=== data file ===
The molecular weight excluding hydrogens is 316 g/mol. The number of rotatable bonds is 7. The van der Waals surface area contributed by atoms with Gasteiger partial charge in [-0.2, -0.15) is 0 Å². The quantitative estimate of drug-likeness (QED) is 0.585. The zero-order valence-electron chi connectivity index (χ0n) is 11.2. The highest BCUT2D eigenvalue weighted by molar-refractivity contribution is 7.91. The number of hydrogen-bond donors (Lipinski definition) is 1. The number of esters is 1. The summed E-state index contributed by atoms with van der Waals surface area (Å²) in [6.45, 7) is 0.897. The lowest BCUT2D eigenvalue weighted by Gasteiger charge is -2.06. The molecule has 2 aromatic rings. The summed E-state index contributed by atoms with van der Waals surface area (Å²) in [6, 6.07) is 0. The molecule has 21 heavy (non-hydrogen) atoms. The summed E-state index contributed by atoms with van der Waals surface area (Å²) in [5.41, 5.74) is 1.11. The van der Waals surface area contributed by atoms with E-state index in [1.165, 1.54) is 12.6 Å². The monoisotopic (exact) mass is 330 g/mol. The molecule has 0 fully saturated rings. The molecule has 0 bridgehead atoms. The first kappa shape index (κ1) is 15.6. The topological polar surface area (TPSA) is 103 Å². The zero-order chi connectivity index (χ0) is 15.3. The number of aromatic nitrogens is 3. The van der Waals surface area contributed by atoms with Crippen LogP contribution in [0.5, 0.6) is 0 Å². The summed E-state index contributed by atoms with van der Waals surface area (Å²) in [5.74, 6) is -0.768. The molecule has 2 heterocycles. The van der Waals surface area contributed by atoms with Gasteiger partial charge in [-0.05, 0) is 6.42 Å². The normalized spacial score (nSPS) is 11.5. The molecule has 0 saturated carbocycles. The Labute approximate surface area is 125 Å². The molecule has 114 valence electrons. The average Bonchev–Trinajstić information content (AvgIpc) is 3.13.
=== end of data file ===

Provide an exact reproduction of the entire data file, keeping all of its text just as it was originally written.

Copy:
The molecular weight excluding hydrogens is 316 g/mol. The number of rotatable bonds is 7. The van der Waals surface area contributed by atoms with Gasteiger partial charge in [-0.2, -0.15) is 0 Å². The quantitative estimate of drug-likeness (QED) is 0.585. The zero-order valence-electron chi connectivity index (χ0n) is 11.2. The highest BCUT2D eigenvalue weighted by molar-refractivity contribution is 7.91. The number of hydrogen-bond donors (Lipinski definition) is 1. The number of esters is 1. The summed E-state index contributed by atoms with van der Waals surface area (Å²) in [6.45, 7) is 0.897. The lowest BCUT2D eigenvalue weighted by Gasteiger charge is -2.06. The molecule has 2 aromatic rings. The summed E-state index contributed by atoms with van der Waals surface area (Å²) in [6, 6.07) is 0. The molecule has 21 heavy (non-hydrogen) atoms. The summed E-state index contributed by atoms with van der Waals surface area (Å²) in [5.41, 5.74) is 1.11. The van der Waals surface area contributed by atoms with E-state index in [1.165, 1.54) is 12.6 Å². The monoisotopic (exact) mass is 330 g/mol. The molecule has 0 fully saturated rings. The molecule has 0 bridgehead atoms. The first kappa shape index (κ1) is 15.6. The topological polar surface area (TPSA) is 103 Å². The zero-order chi connectivity index (χ0) is 15.3. The number of aromatic nitrogens is 3. The van der Waals surface area contributed by atoms with Crippen LogP contribution in [0.5, 0.6) is 0 Å². The summed E-state index contributed by atoms with van der Waals surface area (Å²) in [5.74, 6) is -0.768. The molecule has 2 heterocycles. The van der Waals surface area contributed by atoms with Gasteiger partial charge in [-0.05, 0) is 6.42 Å². The normalized spacial score (nSPS) is 11.5. The molecule has 0 saturated carbocycles. The Labute approximate surface area is 125 Å². The molecule has 114 valence electrons. The average Bonchev–Trinajstić information content (AvgIpc) is 3.13.